In March, I wrote an article about the new and improved dining scene at Canyons Resort, which had recently been acquired by Talisker Corp. In that piece, I touched on places like the Alpine House, Cloud Dine, Umbrella Bar, Bruges Waffles, Red Tail Grill and others, such as The Farm, which had then only been open a couple of weeks. While I enjoyed The Farm very much, I sort of gave it short shrift since it was so new.
Well, The Farm has now been in business for six months, so I thought it was time to check in and see how the place is doing. Business, according to management, has been booming. “We’ve been much busier than we’d anticipated,” said a manager at The Farm, “so it’s been a little hard to plan for staffing and such.” But that’s a much better problem to have than an empty restaurant. “A lot of people from Salt Lake City have been coming up for dinner,” I was told.
Is The Farm worth a drive from SLC? You betcha. I was impressed by the food and service at The Farm when it was still wet behind the ears. And now that it’s been operating for six-plus months, I’m even more of a fan.
One of the joys of dining at The Farm is the chance you’ll get to experience top-notch service from one of the managers—Gordon Montana—and his staff. Montana has been a fixture on the Park City dining scene for years, and whenever I see him, I know I’m in for a great time. Montana is one of the few restaurant managers I know of—other than Cucina Toscana’s Valter Nassi—who can get away with hugging customers. “What can I say? I’m a hugger,” Montana says.
Sufficiently hugged, we strolled to a corner table at The Farm to peruse the menu and an excellent wine list, the latter compiled by Talisker Corp’s sommelier and director of wine, Sean Marron. The two-sided menu is unpretentious, with one side listing “starters,” and the other “mains.” Starters run from $7 to $16, and mains are priced from $18 to $32.
The culinary foundation of The Farm is the use of fresh, local ingredients, the majority of which come from farms and producers located within a 200-mile radius of Park City. According to Talisker executive chef John Murcko, “The Farm is a great way for us to support the incredible local purveyors that surround Park City while also delivering a great new dining experience to our guests.”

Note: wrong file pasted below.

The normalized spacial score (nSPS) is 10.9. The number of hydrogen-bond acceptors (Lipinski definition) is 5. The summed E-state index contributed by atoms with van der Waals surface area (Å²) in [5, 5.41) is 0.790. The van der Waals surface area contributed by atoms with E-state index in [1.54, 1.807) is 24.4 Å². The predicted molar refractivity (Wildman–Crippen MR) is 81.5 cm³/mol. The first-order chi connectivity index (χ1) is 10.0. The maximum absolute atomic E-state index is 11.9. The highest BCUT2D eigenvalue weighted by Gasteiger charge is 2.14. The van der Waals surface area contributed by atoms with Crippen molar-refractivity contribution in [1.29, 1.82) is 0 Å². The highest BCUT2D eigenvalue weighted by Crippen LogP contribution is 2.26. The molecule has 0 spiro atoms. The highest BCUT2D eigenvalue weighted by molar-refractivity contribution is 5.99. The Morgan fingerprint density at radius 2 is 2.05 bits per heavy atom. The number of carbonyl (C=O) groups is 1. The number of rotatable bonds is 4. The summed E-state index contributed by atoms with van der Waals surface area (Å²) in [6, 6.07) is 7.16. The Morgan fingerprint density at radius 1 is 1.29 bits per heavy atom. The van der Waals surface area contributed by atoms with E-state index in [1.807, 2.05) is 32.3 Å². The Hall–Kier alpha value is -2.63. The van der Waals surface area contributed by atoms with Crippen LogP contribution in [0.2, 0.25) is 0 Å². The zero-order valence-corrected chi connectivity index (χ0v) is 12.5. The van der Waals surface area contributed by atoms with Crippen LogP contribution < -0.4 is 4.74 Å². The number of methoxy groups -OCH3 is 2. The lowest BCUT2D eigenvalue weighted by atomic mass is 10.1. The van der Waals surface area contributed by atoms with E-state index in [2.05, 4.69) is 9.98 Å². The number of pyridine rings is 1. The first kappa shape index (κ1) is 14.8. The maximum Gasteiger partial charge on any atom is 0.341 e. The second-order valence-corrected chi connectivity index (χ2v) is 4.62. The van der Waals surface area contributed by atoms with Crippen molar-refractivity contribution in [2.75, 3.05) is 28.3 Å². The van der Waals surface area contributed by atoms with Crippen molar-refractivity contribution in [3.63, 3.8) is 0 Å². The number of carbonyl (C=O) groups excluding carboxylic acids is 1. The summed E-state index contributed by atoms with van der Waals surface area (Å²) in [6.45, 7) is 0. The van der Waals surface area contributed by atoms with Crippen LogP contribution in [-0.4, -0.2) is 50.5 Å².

And so, it’s common to spot locally sourced ingredients on the menu like Zoe’s Garden honey, Gold Creek cheddar cheese, Creminelli cured meats, Nu Nooz pasta, Beehive cheese, locally foraged mushrooms, Morgan Valley lamb, Slide Ridge honey, local heirloom fruits and vegetables and more. A lot of restaurants these days give lip service to using local purveyors; the folks at The Farm seem to actually be doing it.
The housemade gravlox ($12) is a nice way to kick off a meal—cured steelhead salmon with dill and cracked peppercorns, pickled trumpet mushrooms and a tangy horseradish potato salad. And how could anyone resist a dish as simple and delicious as asparagus drizzled with olive oil and grilled, along with a poached farm-fresh egg and truffled toast ($12)? Another excellent starter is The Farm’s onion soup ($8). This ain’t your daddy’s onion soup. It’s made with roasted grass-fed beef oxtails—mmmm … marrow!—and topped with Beehive Cheese Company’s Barely Buzzed cheddar cheese. It’s rich and hearty enough for enjoying during a January blizzard, but I loved it just as much on a warm summer evening.
One of the more unusual “salads” I’ve ever come across is the “Chopped Utah Creminelli Salad” ($14). It consists of a variety of chopped Creminelli cured meats, all pressed into a round with chopped citrus olives and artisan cheeses and finished with a sage dressing. It’s certainly the meatiest “salad” I’ve ever encountered and was very tasty. I suggest splitting the Creminelli salad, though, because a little of the rich flavor goes a long way. Finally, I can’t move on to the main dishes without a mention of my favorite Farm starter, a terrine of chicken-liver mousse, made in-house with all-natural chicken and served with grainy mustard, pickled haricot verts, Riesling-soaked currants and rustic, grilled bread wedges ($16). The chicken liver was delightfully airy, light and delicious.
While Mr. Montana was telling us about how he managed to escape the Vietnam War unscathed but got shot five times as a Detroit cop, a buttermilk sous vide game hen ($26) arrived. “Getting shot didn’t make me mad,” said Montana. “What really made me angry was when the guy stepped on my sunglasses. That made me mad!” Madly delicious is how I’d describe the sous vide game hen (cooked in a sealed pouch at an exact temperature to ensure tenderness). The hen was marvelously juicy and served with “cracklins” made from the skin, which is removed and fried separately, then chopped and served atop the hen pieces, along with cinnamon-scented faro, Thumbelina carrots, kale, Port-soaked cherries and natural jus. Wow, this dish was killer.
Columbia River king salmon ($28) was also very good, served with hen-of-the-woods mushrooms, summer squash, sake-cured salmon roe, basil bouillon and, sadly, too few of the delectable golden potato gnocchi. A fave of my 11-year-old, not surprisingly, was the mac & cheese ($18), an upgraded version of the popular comfort dish made with Nu-Nooz maccheroni, Beehive cheddar cheese and Colosimo smoked sausage.
Fully satiated, happy and content following a tremendous dinner at The Farm, there was only one thing I still needed from Mr. Montana. “Gotta hug for me?” I asked. And he did.
THE FARM AT CANYONS RESORT
4000 Canyons Resort Drive